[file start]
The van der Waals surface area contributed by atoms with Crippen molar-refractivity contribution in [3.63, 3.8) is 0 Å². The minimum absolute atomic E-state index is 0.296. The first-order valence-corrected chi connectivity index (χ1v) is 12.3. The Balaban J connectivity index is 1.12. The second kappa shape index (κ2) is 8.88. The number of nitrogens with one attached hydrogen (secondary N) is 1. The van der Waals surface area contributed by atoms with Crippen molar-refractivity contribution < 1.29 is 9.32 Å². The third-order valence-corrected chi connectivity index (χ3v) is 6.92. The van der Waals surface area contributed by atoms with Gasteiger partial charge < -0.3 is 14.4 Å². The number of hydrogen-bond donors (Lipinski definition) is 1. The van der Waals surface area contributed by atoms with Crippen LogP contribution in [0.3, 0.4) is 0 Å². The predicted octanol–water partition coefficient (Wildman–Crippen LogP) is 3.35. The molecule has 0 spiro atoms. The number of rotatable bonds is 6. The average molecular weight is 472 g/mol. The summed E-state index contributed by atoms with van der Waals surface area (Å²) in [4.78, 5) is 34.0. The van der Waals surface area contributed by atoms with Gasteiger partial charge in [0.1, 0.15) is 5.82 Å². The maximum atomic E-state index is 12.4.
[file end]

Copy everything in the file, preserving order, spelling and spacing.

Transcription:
The van der Waals surface area contributed by atoms with Crippen molar-refractivity contribution in [3.63, 3.8) is 0 Å². The minimum absolute atomic E-state index is 0.296. The first-order valence-corrected chi connectivity index (χ1v) is 12.3. The Balaban J connectivity index is 1.12. The second kappa shape index (κ2) is 8.88. The number of nitrogens with one attached hydrogen (secondary N) is 1. The van der Waals surface area contributed by atoms with Crippen molar-refractivity contribution < 1.29 is 9.32 Å². The third-order valence-corrected chi connectivity index (χ3v) is 6.92. The van der Waals surface area contributed by atoms with Gasteiger partial charge < -0.3 is 14.4 Å². The number of hydrogen-bond donors (Lipinski definition) is 1. The van der Waals surface area contributed by atoms with Crippen LogP contribution in [0.3, 0.4) is 0 Å². The predicted octanol–water partition coefficient (Wildman–Crippen LogP) is 3.35. The molecule has 0 spiro atoms. The number of rotatable bonds is 6. The average molecular weight is 472 g/mol. The summed E-state index contributed by atoms with van der Waals surface area (Å²) in [4.78, 5) is 34.0. The van der Waals surface area contributed by atoms with Gasteiger partial charge in [0.1, 0.15) is 5.82 Å². The maximum atomic E-state index is 12.4.